Whoa. How is that even fair? What justification can there possibly be for extorting money from critically needed patient care in developed countries to pay for that same patient care in poverty stricken areas? He said he wouldn't use the word "extortion" since it is in the interest of the first world to control the disease in the rest of the world. That was when he started rattling off statistics (Never allow a doctor to start in with statistics. My advice: call the waitress, order another round of drinks, excuse yourself to the restroom, and when you return, change the subject. I didn't do that).

Over 1 million people* (See footnote) in the US are infected with HIV, the success of current treatments mean there is a lower die-off, which is a good thing, but it also has some rather distressing consequences. Some 40K new infections occur each year, so with far fewer people dying of the disease, but still walking around with it, in less than 20 years there will be 2 million walking cases of HIV infection. Consequently, as the number of people infected increases, the likelihood of infection increases (no-brainer); however, the likelihood of mutations and new emergent, resistant strains also increases. This increases the rate of decline in efficacy for any current or new drug that is susceptible to shifts and changes in the virus. Not a good situation for any of us.

That's in America; now the doc started in on Africa and other regions with emerging countries. Worldwide, there are over 40 million people living with HIV/AIDS, and some 75% percent of these people live in sub-Saharan Africa. By 2010, Ethiopia, Nigeria, China, India, and Russia--all totaling 40 percent of the world's population--will add 50 to 75 million infected people to the worldwide pool. If doubling from 1 million to 2 million in less than 20 years will significantly stress our ability to control AIDS in the U.S., what will more than doubling the number of infected people in only 2 years do? Especially, what will it do when the more than doubling takes place in countries representing less than half the world's population? Imagine what that increase in likelihood of mutation will do to long-term drug efficacy.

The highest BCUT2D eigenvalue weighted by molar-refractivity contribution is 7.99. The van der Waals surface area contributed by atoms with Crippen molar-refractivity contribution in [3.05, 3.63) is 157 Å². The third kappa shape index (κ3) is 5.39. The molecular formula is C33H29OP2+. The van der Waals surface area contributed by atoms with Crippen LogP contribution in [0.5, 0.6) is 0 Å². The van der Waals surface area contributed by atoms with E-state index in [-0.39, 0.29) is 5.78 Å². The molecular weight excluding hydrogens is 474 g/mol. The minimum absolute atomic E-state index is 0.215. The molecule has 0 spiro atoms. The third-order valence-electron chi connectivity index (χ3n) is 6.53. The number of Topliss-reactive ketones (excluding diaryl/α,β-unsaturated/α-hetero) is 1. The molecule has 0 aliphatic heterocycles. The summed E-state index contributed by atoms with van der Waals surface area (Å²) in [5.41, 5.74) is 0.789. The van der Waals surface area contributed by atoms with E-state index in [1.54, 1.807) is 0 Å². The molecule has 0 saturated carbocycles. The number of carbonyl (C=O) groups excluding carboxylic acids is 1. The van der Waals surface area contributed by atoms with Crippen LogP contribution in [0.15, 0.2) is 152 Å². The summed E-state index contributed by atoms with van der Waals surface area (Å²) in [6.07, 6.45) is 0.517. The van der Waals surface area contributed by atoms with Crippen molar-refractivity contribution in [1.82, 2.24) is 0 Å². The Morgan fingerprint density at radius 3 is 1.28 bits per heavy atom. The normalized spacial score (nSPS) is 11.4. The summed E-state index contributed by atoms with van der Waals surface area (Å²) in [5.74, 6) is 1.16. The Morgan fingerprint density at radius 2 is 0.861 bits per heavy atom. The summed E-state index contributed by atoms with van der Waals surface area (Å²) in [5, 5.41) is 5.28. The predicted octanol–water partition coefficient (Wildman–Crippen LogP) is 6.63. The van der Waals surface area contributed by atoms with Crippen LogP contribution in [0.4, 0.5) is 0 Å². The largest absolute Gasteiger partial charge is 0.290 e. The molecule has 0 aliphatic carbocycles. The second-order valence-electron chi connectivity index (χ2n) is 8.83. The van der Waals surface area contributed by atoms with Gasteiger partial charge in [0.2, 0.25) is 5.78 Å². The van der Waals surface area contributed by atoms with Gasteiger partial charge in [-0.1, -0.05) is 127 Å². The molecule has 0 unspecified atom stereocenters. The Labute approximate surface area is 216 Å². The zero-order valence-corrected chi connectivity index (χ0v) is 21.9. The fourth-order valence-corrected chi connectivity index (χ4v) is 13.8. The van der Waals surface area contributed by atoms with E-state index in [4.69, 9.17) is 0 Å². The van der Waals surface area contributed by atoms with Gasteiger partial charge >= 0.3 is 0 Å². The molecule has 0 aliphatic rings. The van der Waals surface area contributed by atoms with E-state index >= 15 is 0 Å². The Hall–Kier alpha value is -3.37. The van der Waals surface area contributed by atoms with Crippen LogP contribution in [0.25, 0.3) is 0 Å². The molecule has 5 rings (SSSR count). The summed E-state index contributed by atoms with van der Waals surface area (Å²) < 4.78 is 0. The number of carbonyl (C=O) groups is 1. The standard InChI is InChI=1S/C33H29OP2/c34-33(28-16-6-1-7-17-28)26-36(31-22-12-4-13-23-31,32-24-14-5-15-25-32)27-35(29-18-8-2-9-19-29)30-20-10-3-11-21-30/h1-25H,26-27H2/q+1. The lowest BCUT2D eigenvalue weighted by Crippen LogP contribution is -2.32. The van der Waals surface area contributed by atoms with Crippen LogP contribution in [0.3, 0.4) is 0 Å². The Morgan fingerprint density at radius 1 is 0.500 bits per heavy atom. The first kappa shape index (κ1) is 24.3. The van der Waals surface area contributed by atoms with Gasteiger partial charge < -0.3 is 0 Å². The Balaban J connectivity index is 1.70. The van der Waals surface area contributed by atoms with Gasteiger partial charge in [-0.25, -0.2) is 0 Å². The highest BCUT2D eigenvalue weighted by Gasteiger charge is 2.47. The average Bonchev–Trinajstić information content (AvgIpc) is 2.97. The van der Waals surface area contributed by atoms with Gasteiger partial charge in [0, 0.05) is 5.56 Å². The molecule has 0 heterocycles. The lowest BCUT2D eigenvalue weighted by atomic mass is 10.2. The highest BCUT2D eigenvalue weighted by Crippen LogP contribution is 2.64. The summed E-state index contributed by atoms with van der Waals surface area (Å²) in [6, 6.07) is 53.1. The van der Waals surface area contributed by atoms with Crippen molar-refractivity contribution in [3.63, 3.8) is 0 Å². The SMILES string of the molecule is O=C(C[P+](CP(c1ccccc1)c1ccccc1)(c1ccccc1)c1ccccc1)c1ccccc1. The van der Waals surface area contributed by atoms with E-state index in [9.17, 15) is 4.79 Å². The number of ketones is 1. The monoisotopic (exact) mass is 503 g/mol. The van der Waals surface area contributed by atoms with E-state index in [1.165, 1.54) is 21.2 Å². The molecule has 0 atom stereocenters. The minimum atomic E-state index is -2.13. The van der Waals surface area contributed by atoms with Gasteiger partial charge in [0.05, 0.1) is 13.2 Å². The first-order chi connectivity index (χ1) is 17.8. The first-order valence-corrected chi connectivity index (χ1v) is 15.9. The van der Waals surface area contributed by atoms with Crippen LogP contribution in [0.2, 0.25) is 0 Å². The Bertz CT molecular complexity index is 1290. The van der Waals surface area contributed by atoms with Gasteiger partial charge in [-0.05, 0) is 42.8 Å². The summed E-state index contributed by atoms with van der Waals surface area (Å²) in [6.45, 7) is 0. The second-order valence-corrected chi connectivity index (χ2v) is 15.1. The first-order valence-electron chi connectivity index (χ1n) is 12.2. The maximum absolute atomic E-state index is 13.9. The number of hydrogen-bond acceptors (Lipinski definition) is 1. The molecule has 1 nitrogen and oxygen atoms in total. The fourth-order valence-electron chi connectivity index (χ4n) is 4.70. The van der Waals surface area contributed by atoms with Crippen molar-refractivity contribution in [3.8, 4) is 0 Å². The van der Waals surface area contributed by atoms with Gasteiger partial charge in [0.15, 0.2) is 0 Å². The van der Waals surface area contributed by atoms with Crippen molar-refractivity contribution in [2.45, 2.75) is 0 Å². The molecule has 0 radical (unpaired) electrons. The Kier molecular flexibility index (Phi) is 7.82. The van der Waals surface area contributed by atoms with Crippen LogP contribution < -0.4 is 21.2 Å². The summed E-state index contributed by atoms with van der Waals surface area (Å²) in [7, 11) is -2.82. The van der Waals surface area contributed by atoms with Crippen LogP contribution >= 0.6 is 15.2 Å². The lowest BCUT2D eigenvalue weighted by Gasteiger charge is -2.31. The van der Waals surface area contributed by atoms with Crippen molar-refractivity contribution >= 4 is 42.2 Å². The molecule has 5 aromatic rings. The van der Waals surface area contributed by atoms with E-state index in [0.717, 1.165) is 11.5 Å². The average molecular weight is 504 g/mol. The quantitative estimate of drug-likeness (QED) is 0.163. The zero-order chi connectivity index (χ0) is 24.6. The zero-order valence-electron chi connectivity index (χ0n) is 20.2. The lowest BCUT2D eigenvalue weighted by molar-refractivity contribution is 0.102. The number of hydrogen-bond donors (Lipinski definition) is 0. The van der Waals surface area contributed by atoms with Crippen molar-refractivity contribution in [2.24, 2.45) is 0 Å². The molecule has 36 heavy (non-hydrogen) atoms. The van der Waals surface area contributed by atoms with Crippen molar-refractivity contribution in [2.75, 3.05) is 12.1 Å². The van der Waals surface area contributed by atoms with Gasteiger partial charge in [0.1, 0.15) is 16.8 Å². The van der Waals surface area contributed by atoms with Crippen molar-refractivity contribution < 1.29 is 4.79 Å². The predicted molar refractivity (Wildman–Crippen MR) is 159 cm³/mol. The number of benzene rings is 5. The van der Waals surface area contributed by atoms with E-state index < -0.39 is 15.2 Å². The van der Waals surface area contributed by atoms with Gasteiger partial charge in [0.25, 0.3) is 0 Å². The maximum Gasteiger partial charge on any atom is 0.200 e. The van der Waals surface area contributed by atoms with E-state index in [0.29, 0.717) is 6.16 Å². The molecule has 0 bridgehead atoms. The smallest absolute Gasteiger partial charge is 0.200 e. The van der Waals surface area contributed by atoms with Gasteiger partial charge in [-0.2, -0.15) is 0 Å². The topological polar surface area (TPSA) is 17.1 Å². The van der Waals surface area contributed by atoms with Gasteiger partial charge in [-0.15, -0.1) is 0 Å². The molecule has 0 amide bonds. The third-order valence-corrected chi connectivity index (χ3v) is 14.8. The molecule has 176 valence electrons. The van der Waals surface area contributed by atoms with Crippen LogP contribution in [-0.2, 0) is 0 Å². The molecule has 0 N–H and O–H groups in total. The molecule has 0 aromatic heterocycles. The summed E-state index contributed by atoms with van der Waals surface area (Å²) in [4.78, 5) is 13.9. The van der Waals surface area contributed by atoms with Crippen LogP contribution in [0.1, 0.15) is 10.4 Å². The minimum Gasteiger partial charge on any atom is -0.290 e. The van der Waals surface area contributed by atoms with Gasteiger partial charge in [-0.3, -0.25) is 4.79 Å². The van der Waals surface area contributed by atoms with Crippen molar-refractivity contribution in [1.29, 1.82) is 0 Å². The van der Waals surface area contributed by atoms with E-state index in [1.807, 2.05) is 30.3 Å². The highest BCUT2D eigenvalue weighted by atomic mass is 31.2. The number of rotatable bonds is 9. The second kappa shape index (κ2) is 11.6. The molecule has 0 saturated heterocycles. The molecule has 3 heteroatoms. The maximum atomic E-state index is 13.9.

What is our interest? Our economy (U.S., Canada, Britain, France, Germany, Sweden, Italy, Japan, etc.) is globally linked to those other economies. Our economic health is tied to their economic health and thus tied to their social and physical health. We travel and trade freely, for the moment. It is in our economic, social, cultural and health interest to do what we can to eradicate the disease in those other regions, even if it means paying the cost of that eradication ourselves.

Now, from a purely selfish and materialistic perspective, think in terms of the goodwill generated by a U.S. based corporation flooding those regions with free or nearly free drugs. Think of the positive effect it will have on global opinion. Then think of the positive effect it will have on the corporate images of those companies participating in such an effort. *Gasp!* Breathtaking.

*1 million infected people times $10K per regimen for person, holy crap!




I don't often venture into the minefield of politics, but last night I caught Jay Leno and one of his guests, John McCain. Leno asks McCain how many houses he owned. McCain answers with a story about how he had been in prison for five years. I couldn't believe it! Why isn't the press all over this today?